Updated: Mar 13, 2022
I want to preface my comments by recognizing the inherent limitations and imperfections of both restorative and retributive systems of justice.
Those acquainted with the United States justice system likely recognize that it is not a binary system in which justice is disposed of in an “either/or” convention. Our system is actually a hybrid system of both retributive and restorative justice models and outcomes. The quality disposition of either of those postures is a matter of debate and research, but even under retributive justice theory, the US justice system is not perfectly retributive. By definition, retributive justice carries with it Code of Hammurabi-esque tenets. Indeed, Hammurabi stated “an eye for an eye”. However, we understand this as not being compatible with a first-world democracy like that which we have in the US.
When an individual is tried by his or her respective state, the fundamental goal is both retributive and restorative. The goal of the latter is to make society whole and that is partially accomplished through retributive sentencing. If, for example, an individual steals a car, a felony in most states, sentencing guidelines, stipulated by the state legislature that represents the people, will determine that individual’s length of stay in prison. The length of time for which they are incarcerated represents the people’s demands for making them, the people, whole. If, in addition to stealing said car, the accused caused property damage or worse, bodily harm to another individual, the state attempts to restore the victims, albeit imperfectly in many cases, especially those in which loss of life has occurred. It does seem, unfortunately, that our system, while attempting to be both retributive and restorative, is unduly focused on the former.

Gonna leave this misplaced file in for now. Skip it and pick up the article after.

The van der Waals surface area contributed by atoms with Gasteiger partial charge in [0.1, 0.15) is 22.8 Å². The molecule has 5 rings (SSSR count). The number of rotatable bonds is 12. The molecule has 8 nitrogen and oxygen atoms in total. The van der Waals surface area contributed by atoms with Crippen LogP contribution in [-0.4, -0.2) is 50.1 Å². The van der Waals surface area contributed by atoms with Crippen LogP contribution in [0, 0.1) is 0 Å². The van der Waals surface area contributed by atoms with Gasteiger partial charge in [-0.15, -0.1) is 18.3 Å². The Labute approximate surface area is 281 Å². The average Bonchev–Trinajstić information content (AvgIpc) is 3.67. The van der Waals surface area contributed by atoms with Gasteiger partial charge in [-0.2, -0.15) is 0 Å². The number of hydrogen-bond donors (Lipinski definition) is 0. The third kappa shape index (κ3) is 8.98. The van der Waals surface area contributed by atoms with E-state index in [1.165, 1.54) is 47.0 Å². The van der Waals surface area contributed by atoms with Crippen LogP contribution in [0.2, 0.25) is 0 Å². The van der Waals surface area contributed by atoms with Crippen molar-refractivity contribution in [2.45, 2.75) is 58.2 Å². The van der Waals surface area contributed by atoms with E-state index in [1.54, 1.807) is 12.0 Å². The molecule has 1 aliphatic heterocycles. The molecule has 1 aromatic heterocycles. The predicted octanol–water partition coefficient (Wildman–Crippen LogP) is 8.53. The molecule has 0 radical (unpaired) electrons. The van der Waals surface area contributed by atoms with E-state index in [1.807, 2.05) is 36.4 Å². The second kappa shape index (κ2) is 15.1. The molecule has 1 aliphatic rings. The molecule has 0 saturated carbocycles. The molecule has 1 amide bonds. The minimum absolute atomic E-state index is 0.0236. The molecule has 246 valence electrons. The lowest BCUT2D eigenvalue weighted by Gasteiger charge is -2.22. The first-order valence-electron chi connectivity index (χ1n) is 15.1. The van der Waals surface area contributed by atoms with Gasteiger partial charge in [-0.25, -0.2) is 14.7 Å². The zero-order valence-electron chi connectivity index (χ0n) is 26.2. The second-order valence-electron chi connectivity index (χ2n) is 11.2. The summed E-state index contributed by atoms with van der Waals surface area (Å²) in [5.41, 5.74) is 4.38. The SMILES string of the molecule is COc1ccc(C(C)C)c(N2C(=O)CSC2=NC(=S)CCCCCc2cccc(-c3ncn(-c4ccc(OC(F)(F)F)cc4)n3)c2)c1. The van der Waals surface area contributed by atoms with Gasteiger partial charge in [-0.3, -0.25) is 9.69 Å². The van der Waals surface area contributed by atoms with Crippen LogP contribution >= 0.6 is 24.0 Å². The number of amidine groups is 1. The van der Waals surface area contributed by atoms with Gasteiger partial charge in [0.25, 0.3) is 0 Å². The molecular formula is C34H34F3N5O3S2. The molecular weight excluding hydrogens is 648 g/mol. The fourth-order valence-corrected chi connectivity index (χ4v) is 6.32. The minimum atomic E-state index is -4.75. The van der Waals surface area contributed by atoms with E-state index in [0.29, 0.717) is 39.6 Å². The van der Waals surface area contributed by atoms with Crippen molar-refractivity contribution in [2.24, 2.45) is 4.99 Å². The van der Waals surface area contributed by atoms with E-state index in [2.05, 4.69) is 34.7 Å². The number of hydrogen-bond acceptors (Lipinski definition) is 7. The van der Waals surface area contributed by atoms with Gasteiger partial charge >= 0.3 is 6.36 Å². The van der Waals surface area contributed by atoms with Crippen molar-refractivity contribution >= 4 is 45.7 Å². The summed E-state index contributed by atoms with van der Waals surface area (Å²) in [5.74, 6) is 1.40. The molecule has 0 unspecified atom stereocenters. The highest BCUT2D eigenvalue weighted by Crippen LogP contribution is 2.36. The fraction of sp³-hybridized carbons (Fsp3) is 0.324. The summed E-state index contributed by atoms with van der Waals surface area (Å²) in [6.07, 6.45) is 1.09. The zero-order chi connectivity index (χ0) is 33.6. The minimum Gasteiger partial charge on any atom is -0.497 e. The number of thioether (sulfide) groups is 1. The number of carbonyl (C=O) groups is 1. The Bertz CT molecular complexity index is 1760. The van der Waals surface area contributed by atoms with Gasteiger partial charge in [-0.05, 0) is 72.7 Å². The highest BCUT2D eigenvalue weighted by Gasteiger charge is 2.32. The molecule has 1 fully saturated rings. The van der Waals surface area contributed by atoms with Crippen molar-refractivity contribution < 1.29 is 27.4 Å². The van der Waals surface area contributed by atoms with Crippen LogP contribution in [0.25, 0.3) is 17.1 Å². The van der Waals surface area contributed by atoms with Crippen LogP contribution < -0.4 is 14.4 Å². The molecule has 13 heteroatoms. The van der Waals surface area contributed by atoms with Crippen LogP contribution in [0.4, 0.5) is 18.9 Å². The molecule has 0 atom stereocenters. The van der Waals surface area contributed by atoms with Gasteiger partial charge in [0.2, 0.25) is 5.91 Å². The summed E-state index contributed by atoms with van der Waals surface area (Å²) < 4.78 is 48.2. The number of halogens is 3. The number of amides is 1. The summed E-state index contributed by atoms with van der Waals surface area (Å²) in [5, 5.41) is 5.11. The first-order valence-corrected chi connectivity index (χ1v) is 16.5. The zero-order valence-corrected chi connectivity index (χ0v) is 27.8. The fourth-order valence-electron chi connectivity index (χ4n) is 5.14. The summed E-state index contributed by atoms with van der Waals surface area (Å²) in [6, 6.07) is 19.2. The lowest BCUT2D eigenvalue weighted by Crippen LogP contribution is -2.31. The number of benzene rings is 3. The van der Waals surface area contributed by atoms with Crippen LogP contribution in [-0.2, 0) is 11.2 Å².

Restorative justice, like that exemplified through victims of crime compensation funds, which are typically funded at the state level, are historically underfunded and will almost always fail at making victims whole (Evans, 2014). How does the state, except by incarcerating a perpetrator for many years, restore a victim of rape? This is where both systems seem to fail, but it is indeed the best we have for now.